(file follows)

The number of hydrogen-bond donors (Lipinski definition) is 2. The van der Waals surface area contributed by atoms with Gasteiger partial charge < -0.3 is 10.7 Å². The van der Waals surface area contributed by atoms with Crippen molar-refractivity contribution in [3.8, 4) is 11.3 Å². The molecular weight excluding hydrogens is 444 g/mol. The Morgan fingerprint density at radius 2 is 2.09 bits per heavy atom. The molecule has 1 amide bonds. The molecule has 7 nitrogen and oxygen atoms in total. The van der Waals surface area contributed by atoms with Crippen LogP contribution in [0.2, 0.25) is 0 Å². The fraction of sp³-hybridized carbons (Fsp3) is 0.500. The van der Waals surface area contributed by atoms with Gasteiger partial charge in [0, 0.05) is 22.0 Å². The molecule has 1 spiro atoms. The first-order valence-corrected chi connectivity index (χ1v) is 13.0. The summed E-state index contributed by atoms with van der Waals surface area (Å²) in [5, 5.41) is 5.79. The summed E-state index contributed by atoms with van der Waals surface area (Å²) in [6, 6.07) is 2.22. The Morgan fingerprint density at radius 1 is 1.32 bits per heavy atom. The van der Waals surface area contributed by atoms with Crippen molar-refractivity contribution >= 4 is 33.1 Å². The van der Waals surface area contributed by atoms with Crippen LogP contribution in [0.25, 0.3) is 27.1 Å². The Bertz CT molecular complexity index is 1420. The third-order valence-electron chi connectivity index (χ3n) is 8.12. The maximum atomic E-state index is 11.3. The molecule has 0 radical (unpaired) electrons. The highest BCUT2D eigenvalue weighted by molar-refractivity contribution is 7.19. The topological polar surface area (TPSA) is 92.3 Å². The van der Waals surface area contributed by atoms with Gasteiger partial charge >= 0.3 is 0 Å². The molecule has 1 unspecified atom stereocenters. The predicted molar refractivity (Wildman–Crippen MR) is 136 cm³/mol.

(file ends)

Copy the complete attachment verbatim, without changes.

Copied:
The number of hydrogen-bond donors (Lipinski definition) is 2. The van der Waals surface area contributed by atoms with Gasteiger partial charge < -0.3 is 10.7 Å². The van der Waals surface area contributed by atoms with Crippen molar-refractivity contribution in [3.8, 4) is 11.3 Å². The molecular weight excluding hydrogens is 444 g/mol. The Morgan fingerprint density at radius 2 is 2.09 bits per heavy atom. The molecule has 1 amide bonds. The molecule has 7 nitrogen and oxygen atoms in total. The van der Waals surface area contributed by atoms with Crippen LogP contribution in [0.2, 0.25) is 0 Å². The fraction of sp³-hybridized carbons (Fsp3) is 0.500. The van der Waals surface area contributed by atoms with Gasteiger partial charge in [0, 0.05) is 22.0 Å². The molecule has 1 spiro atoms. The first-order valence-corrected chi connectivity index (χ1v) is 13.0. The summed E-state index contributed by atoms with van der Waals surface area (Å²) in [5, 5.41) is 5.79. The summed E-state index contributed by atoms with van der Waals surface area (Å²) in [6, 6.07) is 2.22. The Morgan fingerprint density at radius 1 is 1.32 bits per heavy atom. The van der Waals surface area contributed by atoms with Crippen molar-refractivity contribution >= 4 is 33.1 Å². The van der Waals surface area contributed by atoms with Crippen LogP contribution in [0.25, 0.3) is 27.1 Å². The Bertz CT molecular complexity index is 1420. The third-order valence-electron chi connectivity index (χ3n) is 8.12. The maximum atomic E-state index is 11.3. The molecule has 0 radical (unpaired) electrons. The highest BCUT2D eigenvalue weighted by molar-refractivity contribution is 7.19. The topological polar surface area (TPSA) is 92.3 Å². The van der Waals surface area contributed by atoms with Gasteiger partial charge >= 0.3 is 0 Å². The molecule has 1 unspecified atom stereocenters. The predicted molar refractivity (Wildman–Crippen MR) is 136 cm³/mol.